108. (2) The Constitution provides that if for a period of sixty days a member of either House of Parliament is without permission of the House absent from all meetings thereof, the House may declare his seat vacant. In computing the said period of sixty days, however, no account is taken of any period during which the House is prorogued or is adjourned for more than four consecutive days. The period of sixty days referred to in the Constitution means a single unbroken period of sixty days and for invoking the provision of the Constitution, the absence has to be continuous.

    109. In India, the Residuary Powers are vested with

    (1) Union Government
    (2) State Government
    (3) Both the Union Government and the State Government
    (4) Local Government
    109. (1) The constitution vests the residuary power, i.e., the power to legislate with respect to any matter not enumerated in any one of the three lists in the union legislatures (Act. 248). It has been left to the courts to determine finally as to whether a particular matter falls under the residuary, power or not.

    110. Which innovative discussion process is introduced by the Indian parliament to the World Parliamentary systems?

    (1) Question hour
    (2) Zero hour
    (3) Resolutions
    (4) Presidential Speech
    110. (2) Zero Hour is the Indian innovation in the field of parliamentary procedures and has been in existence since 1962. It is called so because it begins at 12.00 noon. However, it does not mention in the rules of procedure. During zero hour, questions are asked about issues of public importance without prior permission.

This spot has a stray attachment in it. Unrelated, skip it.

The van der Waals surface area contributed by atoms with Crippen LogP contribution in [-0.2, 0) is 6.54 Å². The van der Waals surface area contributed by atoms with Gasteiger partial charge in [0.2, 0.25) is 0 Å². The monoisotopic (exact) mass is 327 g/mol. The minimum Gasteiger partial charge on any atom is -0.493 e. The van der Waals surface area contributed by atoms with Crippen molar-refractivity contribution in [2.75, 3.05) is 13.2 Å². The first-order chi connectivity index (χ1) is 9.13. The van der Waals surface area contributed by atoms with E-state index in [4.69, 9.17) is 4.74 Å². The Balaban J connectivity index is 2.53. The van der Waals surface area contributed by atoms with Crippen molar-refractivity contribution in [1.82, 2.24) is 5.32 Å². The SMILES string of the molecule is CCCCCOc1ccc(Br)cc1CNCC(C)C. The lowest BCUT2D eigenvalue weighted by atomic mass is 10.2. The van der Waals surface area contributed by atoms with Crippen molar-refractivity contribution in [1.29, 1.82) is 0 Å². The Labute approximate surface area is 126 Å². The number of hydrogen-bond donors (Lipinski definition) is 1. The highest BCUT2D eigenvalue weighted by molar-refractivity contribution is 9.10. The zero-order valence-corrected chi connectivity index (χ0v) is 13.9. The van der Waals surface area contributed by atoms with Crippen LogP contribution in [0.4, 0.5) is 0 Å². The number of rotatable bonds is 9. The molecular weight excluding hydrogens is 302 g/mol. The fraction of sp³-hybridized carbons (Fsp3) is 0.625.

111. Indian Parliament Means

    (1) Rajya Sabha - Lok Sabha
    (2) Rajya Sabha - Lok Sabha - Prime Minister
    (3) President of India - Rajya Sabha - Lok Sabha
    (4) President of India - VicePresident of India - Lok Sabha - Rajya Sabha
    111. (3) The Parliament comprises the President of India and the two Houses—Lok Sabha (House of the People) and Rajya Sabha (Council of States).

    112. Which one of the following is the popularly elected House of the Indian Parliament?

    (1) Rajya Sabha
    (2) Lok Sabha
    (3) Lok Sabha as well as Rajya Sabha
    (4) None of the above
    112. (2) Lok Sabha is also known as the “House of the People” or the lower house. All of its members are directly elected by citizens of India on the basis of Universal Adult franchise, except two who are
    appointed by the President of India. Every citizen of India who is over 18 years of age, irrespective of